Thursday, February 23, 2012

Why Gödel induced no despair among mathematicians

The Hilbert program aims to formalize (axiomatize) all mathematics on a secure core foundation of “finitistic” (excluding infinite sets, etc) mathematics whose “truth” is beyond all doubt.


Gödel's incompleteness theorems prove that any such formalization that is powerful enough to embed (encode) Peano arithmetic is incomplete (i.e. there is a statement of Peano arithmetic that can neither be proved nor disproved). This shows the impossibility of the Hilbert program, and is said to have induced a “crisis” in the foundation of mathematics.

Despite the occasional sensational claim that Gödel's incompleteness theorems in effect destroyed both the mathematical enterprise, and society’s and scientists’ faith in mathematics, mathematics has in fact progressed apace since 1931.

Other than logicians and theoretical computer scientists, mathematicians are, in general, blissfully uneducated in Gödel's incompleteness theorems. An algebraist or a topologist would happily pursue her/his research without any regard to the foundational “crisis“. Far from being disillusioned, mathematicians are as motivated and enthusiastic as ever.

Why?

Case 1

If one is trying to prove or diaprove a statement M in a theory T (such as
set theory), that is powerful enough to embed Peano arithmetic, then, as T is incomplete (as proved by Gödel), there are statements S in T such that both S and (not S) are not provable. M  may be just such a statement. If so, trying to prove or disprove M is doomed to fail.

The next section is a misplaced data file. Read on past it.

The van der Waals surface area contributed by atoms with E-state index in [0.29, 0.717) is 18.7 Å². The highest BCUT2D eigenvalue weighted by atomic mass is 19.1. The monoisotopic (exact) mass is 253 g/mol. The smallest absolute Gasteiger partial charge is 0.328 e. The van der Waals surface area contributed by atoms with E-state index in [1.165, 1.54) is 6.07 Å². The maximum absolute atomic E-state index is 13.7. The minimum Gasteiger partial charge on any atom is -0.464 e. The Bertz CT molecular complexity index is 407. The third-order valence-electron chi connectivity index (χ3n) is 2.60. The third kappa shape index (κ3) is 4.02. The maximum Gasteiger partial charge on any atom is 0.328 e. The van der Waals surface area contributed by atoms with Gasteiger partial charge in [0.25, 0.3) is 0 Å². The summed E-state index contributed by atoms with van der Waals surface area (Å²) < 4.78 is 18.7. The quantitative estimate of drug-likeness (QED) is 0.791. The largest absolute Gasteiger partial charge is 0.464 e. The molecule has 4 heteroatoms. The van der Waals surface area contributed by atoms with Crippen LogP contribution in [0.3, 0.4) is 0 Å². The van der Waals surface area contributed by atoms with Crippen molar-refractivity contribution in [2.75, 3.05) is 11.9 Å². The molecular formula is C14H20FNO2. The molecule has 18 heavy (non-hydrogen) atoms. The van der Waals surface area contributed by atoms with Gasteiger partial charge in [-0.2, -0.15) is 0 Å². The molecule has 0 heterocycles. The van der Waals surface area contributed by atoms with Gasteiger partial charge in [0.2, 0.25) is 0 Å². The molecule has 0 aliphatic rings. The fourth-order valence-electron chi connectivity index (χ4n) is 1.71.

This then is the extent of one’s psychological “crisis” induced by the foundational “crisis“.

However, even if the theory were complete, so that either M or (not M) is provable, proving either may well be beyond one‘s intellect. I would contend that knowing that the theory is complete does not make one's attempt to prove either M on (not M) any easier or reassuring.

Case 2


If one is working on a theory incapable of embedding Peano arithmetic, then the theory may in fact be complete, and perhaps there is no crisis at all.

Some examples of such complete theories are Presburger arithmetic , Tarski's axioms for Euclidean geometry , the theory of dense linear orders, the theory of algebraically closed fields of a given characteristic, the theory of real closed fields , every uncountably categorical countable theory, and every countably categorical countable theory. (see Complete theory)

In general, Gödel makes no practical difference to a research mathematician. Mathematics has continued to develop despite the failure of the over-ambitious Hilbert program.

For the less ambitious successors to the Hilbert program, see
Wikipedia and Partial Realizations of Hilbert’s Programs, by Stephen G. Simpson.

(For a brief introduction to mathematical logic, and the foundation of mathematics, see Logic and Mathematics, by Stephen G. Simpson.)

 




 

 

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